It was only a matter of time.
On Wednesday, FiveThirtyEight.com’s Michael Salfino published an article entitled Quarterbacks Usually Regress After Historic Seasons. Not Patrick Mahomes.
The statistics geeks at FiveThirtyEight — who write about all kinds of sports topics when they’re not crunching election numbers — were bound to notice what’s been going on with the Kansas City Chiefs and their your quarterback Patrick Mahomes.
And now it’s happened.
As Salfino notes in his article, after three games of the 2019 regular season, Mahomes is on pace to throw for 53 touchdowns and 6,373 passing yards. After his MVP season in 2018 — when he threw for 50 touchdowns and 5,097 yards — it’s wouldn’t be enough to say that would be unexpected. Instead, it would be entirely unprecedented.
No NFL quarterback has ever thrown for more than 5,477 yards — the total from Peyton Manning’s astonishing 2013 season. To suggest that such a record might be exceeded by over 16% is... well... crazy.
Let’s give that percentage increase some perspective. In the 1968 Olympic Games in Mexico City, American Bob Beamon set a new world record of 8.90 meters in the long jump. The news struck the sports world like a thunderbolt, because Beamon had broken the existing record by not just a few centimeters — the usual margin by which new world records in the long jump had been set since 1901 — but by 55 centimeters!
But even that headline-inducing number (I clearly remember the banner headline in the Kansas City Star sports page the next day) was an increase of only 5%.
Salfino points out that if Mahomes should exceed 6,000 yards in 2019, it could be a long time before that mark is exceeded.
After Joe Namath first cracked the 4,000-yard barrier in 1967, it took 12 years (and adding two extra games) for anyone else to match it. Then, in 1984, Dan Marino topped 5,000 yards — a feat that would not be repeated until Drew Brees threw for 5,069 yards in 2008. Now, Mahomes isn’t just on pace to repeat 5,000 passing yards1, but to easily crack 6,000. No quarterback has come within 500 yards of that mark. And if Mahomes keeps his 2019 pace, history tells us that it could be decades before anyone does it again.
Maybe. Or maybe not.
While it took 24 years for anyone else to throw for 5,000 yards after Marino did it in 1984, it’s happened nine other times in the 10 seasons since Brees first did it in 2008. When you look at it that way, it’s not that unreasonable to think that the 6,000-yard threshold could be breached much more quickly.
And if it is, Salfino has already identified the reason why: a perfect marriage of quarterback, receivers and coach.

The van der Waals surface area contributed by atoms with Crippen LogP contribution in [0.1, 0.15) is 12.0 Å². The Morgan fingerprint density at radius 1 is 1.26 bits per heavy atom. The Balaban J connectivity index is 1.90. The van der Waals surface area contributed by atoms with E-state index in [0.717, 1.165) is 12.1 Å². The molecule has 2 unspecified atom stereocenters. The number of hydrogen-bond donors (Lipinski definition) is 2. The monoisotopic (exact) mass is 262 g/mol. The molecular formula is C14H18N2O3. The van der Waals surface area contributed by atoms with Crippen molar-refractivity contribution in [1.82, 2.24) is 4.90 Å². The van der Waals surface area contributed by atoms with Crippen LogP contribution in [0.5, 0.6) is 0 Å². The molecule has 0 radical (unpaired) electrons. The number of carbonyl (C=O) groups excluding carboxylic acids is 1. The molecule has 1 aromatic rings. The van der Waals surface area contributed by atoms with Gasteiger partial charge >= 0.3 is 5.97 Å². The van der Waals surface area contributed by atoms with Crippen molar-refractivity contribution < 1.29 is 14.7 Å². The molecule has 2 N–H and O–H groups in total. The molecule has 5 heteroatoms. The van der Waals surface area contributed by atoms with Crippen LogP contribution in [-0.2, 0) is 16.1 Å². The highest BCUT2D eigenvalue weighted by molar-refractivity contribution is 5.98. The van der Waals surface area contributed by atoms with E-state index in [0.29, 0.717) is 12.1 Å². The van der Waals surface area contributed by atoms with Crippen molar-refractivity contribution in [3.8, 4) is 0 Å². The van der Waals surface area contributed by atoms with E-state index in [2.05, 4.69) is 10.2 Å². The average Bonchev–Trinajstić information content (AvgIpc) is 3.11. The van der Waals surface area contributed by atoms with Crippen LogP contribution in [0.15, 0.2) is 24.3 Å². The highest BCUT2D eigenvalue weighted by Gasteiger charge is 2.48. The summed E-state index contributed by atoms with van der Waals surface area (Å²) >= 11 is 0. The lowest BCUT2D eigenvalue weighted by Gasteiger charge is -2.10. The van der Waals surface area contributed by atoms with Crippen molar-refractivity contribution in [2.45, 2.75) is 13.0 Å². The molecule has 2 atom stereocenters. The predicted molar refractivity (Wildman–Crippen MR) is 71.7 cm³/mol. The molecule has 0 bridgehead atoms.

We’re seeing the perfect merger of a quarterback with enormous arm strength (he threw the ball out of his home stadium), accuracy and a receiving corps that runs like a relay team. Sammy Watkins clocked a 4.43 40-yard dash, Mecole Hardman timed 4.33, and the injured Tyreek Hill ran a 4.26 at his pro day. Hill’s replacement, Demarcus Robinson, is slow in comparison with a 4.59 time, yet he already has three TDs and has averaged 23.9 yards per catch in his two starts replacing Hill. Have I mentioned that Mahomes is going to get Hill back soon? (He’s no longer in a sling.) And don’t forget that Travis Kelce is one of the game’s fastest tight ends, with a 40-yard dash time of 4.61.
And Mahomes has a head coach in Andy Reid who has tailored the offense to his quarterback’s strength: throwing downfield with uncanny accuracy. Consider that Mahomes this year already has 12 completions of 20 or more air yards (in 20 attempts), according to ESPN’s Stats & Information Group. That’s a pace of 64 for the season, which would shatter the record since 2001 of 39 shared by the Eli Manning (2011) and Blake Bortles (2015). And it’s on pace to nearly double the Chiefs’ deep-passing completions last season (37). Put another way, Reid’s scheme has enabled Mahomes to be on pace for more than 2,700 yards just on deep passes — that would be nearly double the record of 1,446 yards set by the 2011 Packers.
But we shouldn’t let ourselves get carried away. Statistical projections made three games into a 16-game season rarely match the eventual reality — but even with that caveat, Mahomes clearly hasn’t been regressing the way so many predicted he would.
It might prove difficult for Mahomes to maintain the pace he has set in victories against the Jacksonville Jaguars, Oakland Raiders and Baltimore Ravens. But it’s a more credible scenario than another projection that’s out there — that the New England Patriots will post “historic” defensive numbers this year based on what they did in their victories against the Pittsburgh Steelers, Miami Dolphins and New York Jets.
I’m just saying.